Perhaps the following remarks on the selection of materials, for the construction of public buildings, may not be undeserving attention nt this time, when two new bridges are to he built from London and its vicinity, to the southern side of the Thames. The most important quality in stone, for purposes of architecture, is durability, or the property of resisting the action jjf moisture, change of temperature, vegetation, air, and light. It is also required, that the materials of bridges, and many public works, should be capable of resisting the effects of vibration and impulse. The most careless observer can scarcely have avoided noticing, that many kinds of stone decaymuch sooner than others. It is not only in' stones of different kinds, that iha power of resisting decay is variable; even in stones of the same kind, and brought from the same place, a considerable difference in this respect is found to exist; but the principles on which the pruper selection, of building-stune should be 9 f made
made, hat been little understood or attended to. During a few months' residence in the metropolis, I was induced, by the nature of my minernlogical pursuits, to pay some attention to the different stones of which the pavements and public edifices are constructed. On walking into the court of Somersethouse, after some weeks of dry weather, I was particularly struck with the appearance of the columns on the left band, facing the west. The stones, in three columns, were some of them entirely coated with soot, when the stones above and below were perfectly white. In other parts, a white stone was between two black ones, and the division of colour as distinct as if the one had been painted white and the other black. These stones were all equally exposed, and the variation of colour could not be explained by their situation. At first I conceived, that this difference of colour might be occasioned by some substance entering into the composition of the black stone, that had a chemical affinity for ammonia, which is contained in soot; but, on examining some of the ttoncs that were within my reach, I found that those which were covered with soot, had a hard, smooth, surface, and the white stones were evidently decaying. The particles on which the soot had fixed, were.faUen off, and had laid bare the natural colour of the stone, as perfectly as if they had been recently scraped with a chissel. In other parts of tha building, I observed the visible decomposition of the stone, by moisture, particularly in the upper part of the alto relievo figures.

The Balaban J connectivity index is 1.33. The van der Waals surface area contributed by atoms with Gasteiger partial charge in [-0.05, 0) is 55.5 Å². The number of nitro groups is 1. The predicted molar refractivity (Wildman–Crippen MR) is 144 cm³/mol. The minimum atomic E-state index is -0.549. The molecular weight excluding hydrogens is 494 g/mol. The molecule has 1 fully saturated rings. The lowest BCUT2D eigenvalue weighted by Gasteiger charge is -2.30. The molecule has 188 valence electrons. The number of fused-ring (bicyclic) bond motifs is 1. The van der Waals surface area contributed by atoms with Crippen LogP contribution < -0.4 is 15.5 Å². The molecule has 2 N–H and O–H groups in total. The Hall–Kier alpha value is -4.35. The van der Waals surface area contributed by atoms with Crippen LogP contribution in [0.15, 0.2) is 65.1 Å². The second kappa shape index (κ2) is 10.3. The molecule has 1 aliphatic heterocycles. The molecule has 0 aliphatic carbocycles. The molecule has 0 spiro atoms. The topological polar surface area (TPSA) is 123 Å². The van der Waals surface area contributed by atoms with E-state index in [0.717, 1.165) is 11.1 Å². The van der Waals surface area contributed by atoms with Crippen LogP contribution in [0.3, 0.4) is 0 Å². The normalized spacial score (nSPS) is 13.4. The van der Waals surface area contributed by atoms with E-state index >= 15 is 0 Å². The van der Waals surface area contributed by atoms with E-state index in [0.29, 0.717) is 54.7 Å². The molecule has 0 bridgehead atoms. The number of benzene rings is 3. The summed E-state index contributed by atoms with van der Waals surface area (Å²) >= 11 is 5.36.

This edifice, like most of the modern buildings in the metropolis, is constructed of Portland-stone; a peculiar kind of lime-stone, which I shall afterwards more particularly notice. It is evident, howaver, that this stone which is considered or the same kind, and comes from the same plnce, varies much in its property of durability.
When the same' stone is constantly exposed to the action of water, the difference in its qualities of resisting decay is more apparent, as is evident from an inspection of London, Blackfriars, and Westminster, bridges, at low water.*
* The stones of Westminster bridge appear to have been selected with more knowJedge, as they are much less decayed than those ot" EUckirufL.; the architect wjs, g
The best kind of Portland stone is ill suited to resist the decomposing effects of water, the two former of these magnificent bridges, constructed at so much expence, are perishable monuments of the neglect of mineralogical science.
In stones of the argillaceous genu, more striking instances of rapid decay occur. I have seen stones of this kind, in tbeir native beds, or quarries, snms 'hundred feet under the sarface of the earth, so extremely hard, that they resisted the pointof the pick-axe, and could only be removed by blasting with gunpowder; yet, when the same stone was exposed to the air for. a few months, it became soft and shivered into small pieces. The cause of this sudden decay, I shall afterwards explain. It rarely hnppens that builders or architects have any acquaintance with mineralogical and chemical science, to enable them to anticipate the changes which will be effected jn the materials they select, by the actioR of the agents to which they are to be exposed. The loss and disappointment which this ignorance has occasioned in' the construction of many public works, is well known.—A remarkable instance of this kind lately took place at Paris. A gentleman was walking with an eminent mineralogist in one of the newly-erected public edifices; they were pleased with the appearance of some large columns in the interior; when the latter had examined them more closely, he predicted, from the nature of the stones, that they would perish in less than three years, About ten months after, the gentleman happened to pass the same place, and observed the stones of these columns were shivering so rapidly, that workmen were then engaged in replacing them; which had become necessary to secure the roof. In forming the tunnel of the Huddersfield canal, which is three miles in length, the workmen in one part bad to cut through a bed of stone of considerable extent, so hard that they were obliged to remove it by blasting. It appeared so compact and firm, that it was thought unnecessary to wall and arch the passage; but, in a few months after the access of nir to it, it shivered and fell in; and the removal and repair occasioned much delay and expense. It was a, dark compact argillaceous stone, containing oxyd of iron, and resembling some kinds of basalt; but its shistose or slaty structure was soon apparent, son* it became as soft as the bituminous shale which accompanies coal. Some kinds of